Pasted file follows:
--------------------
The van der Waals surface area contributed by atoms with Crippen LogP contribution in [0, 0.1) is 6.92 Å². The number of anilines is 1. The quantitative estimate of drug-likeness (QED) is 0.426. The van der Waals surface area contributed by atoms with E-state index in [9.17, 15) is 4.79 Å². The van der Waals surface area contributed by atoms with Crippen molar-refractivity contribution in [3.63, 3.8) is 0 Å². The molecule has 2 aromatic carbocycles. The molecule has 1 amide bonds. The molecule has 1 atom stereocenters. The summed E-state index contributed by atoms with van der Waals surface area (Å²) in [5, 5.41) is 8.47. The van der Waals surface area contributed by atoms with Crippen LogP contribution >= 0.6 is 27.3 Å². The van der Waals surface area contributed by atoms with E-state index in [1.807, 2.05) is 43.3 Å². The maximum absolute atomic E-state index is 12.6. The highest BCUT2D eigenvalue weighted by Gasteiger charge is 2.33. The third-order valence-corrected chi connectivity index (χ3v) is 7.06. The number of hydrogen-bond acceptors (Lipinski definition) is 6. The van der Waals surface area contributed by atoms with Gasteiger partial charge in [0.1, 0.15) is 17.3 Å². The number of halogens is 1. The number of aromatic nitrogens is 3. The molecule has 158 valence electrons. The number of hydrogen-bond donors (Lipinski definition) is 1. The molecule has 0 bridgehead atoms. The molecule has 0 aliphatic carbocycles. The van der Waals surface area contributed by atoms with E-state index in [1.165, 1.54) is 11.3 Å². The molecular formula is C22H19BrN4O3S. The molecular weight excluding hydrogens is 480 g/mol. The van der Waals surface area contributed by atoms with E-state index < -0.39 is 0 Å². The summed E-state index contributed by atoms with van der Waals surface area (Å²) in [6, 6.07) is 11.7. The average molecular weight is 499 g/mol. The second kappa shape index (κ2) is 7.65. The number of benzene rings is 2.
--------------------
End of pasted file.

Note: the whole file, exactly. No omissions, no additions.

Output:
The van der Waals surface area contributed by atoms with Crippen LogP contribution in [0, 0.1) is 6.92 Å². The number of anilines is 1. The quantitative estimate of drug-likeness (QED) is 0.426. The van der Waals surface area contributed by atoms with E-state index in [9.17, 15) is 4.79 Å². The van der Waals surface area contributed by atoms with Crippen molar-refractivity contribution in [3.63, 3.8) is 0 Å². The molecule has 2 aromatic carbocycles. The molecule has 1 amide bonds. The molecule has 1 atom stereocenters. The summed E-state index contributed by atoms with van der Waals surface area (Å²) in [5, 5.41) is 8.47. The van der Waals surface area contributed by atoms with Crippen LogP contribution >= 0.6 is 27.3 Å². The van der Waals surface area contributed by atoms with E-state index in [1.807, 2.05) is 43.3 Å². The maximum absolute atomic E-state index is 12.6. The highest BCUT2D eigenvalue weighted by Gasteiger charge is 2.33. The third-order valence-corrected chi connectivity index (χ3v) is 7.06. The number of hydrogen-bond acceptors (Lipinski definition) is 6. The van der Waals surface area contributed by atoms with Gasteiger partial charge in [0.1, 0.15) is 17.3 Å². The number of halogens is 1. The number of aromatic nitrogens is 3. The molecule has 158 valence electrons. The number of hydrogen-bond donors (Lipinski definition) is 1. The molecule has 0 bridgehead atoms. The molecule has 0 aliphatic carbocycles. The van der Waals surface area contributed by atoms with E-state index in [1.165, 1.54) is 11.3 Å². The molecular formula is C22H19BrN4O3S. The molecular weight excluding hydrogens is 480 g/mol. The van der Waals surface area contributed by atoms with E-state index < -0.39 is 0 Å². The summed E-state index contributed by atoms with van der Waals surface area (Å²) in [6, 6.07) is 11.7. The average molecular weight is 499 g/mol. The second kappa shape index (κ2) is 7.65. The number of benzene rings is 2.